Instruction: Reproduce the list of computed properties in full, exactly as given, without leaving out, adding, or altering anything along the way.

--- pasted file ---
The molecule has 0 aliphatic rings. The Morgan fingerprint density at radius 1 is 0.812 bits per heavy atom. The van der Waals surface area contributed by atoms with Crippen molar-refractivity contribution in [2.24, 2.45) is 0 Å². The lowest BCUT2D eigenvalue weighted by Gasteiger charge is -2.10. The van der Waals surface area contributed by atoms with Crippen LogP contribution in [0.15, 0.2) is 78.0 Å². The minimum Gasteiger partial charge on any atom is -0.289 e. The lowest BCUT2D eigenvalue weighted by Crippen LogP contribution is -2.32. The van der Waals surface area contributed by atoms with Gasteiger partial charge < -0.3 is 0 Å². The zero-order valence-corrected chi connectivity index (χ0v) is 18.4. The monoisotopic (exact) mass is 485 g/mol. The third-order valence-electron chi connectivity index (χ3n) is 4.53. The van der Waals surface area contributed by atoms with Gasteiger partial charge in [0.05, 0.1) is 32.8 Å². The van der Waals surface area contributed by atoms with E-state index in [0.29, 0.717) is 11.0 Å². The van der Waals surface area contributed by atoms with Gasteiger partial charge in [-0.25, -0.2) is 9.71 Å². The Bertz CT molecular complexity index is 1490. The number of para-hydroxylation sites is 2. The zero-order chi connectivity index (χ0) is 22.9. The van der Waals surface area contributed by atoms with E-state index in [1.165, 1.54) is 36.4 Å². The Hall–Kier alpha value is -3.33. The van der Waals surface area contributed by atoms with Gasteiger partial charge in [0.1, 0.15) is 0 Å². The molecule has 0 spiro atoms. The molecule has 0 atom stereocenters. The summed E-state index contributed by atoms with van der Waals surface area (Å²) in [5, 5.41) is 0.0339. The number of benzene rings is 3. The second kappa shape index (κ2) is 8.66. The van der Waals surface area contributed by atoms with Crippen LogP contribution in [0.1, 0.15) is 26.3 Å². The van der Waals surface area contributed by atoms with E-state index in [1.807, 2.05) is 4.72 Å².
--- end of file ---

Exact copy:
The molecule has 0 aliphatic rings. The Morgan fingerprint density at radius 1 is 0.812 bits per heavy atom. The van der Waals surface area contributed by atoms with Crippen molar-refractivity contribution in [2.24, 2.45) is 0 Å². The lowest BCUT2D eigenvalue weighted by Gasteiger charge is -2.10. The van der Waals surface area contributed by atoms with Crippen LogP contribution in [0.15, 0.2) is 78.0 Å². The minimum Gasteiger partial charge on any atom is -0.289 e. The lowest BCUT2D eigenvalue weighted by Crippen LogP contribution is -2.32. The van der Waals surface area contributed by atoms with Gasteiger partial charge < -0.3 is 0 Å². The zero-order valence-corrected chi connectivity index (χ0v) is 18.4. The monoisotopic (exact) mass is 485 g/mol. The third-order valence-electron chi connectivity index (χ3n) is 4.53. The van der Waals surface area contributed by atoms with Gasteiger partial charge in [0.05, 0.1) is 32.8 Å². The van der Waals surface area contributed by atoms with E-state index in [0.29, 0.717) is 11.0 Å². The van der Waals surface area contributed by atoms with Gasteiger partial charge in [-0.25, -0.2) is 9.71 Å². The Bertz CT molecular complexity index is 1490. The number of para-hydroxylation sites is 2. The zero-order chi connectivity index (χ0) is 22.9. The van der Waals surface area contributed by atoms with E-state index in [1.165, 1.54) is 36.4 Å². The Hall–Kier alpha value is -3.33. The van der Waals surface area contributed by atoms with Gasteiger partial charge in [0.1, 0.15) is 0 Å². The molecule has 0 spiro atoms. The molecule has 0 atom stereocenters. The summed E-state index contributed by atoms with van der Waals surface area (Å²) in [5, 5.41) is 0.0339. The number of benzene rings is 3. The second kappa shape index (κ2) is 8.66. The van der Waals surface area contributed by atoms with Crippen LogP contribution in [0.1, 0.15) is 26.3 Å². The van der Waals surface area contributed by atoms with E-state index in [1.807, 2.05) is 4.72 Å².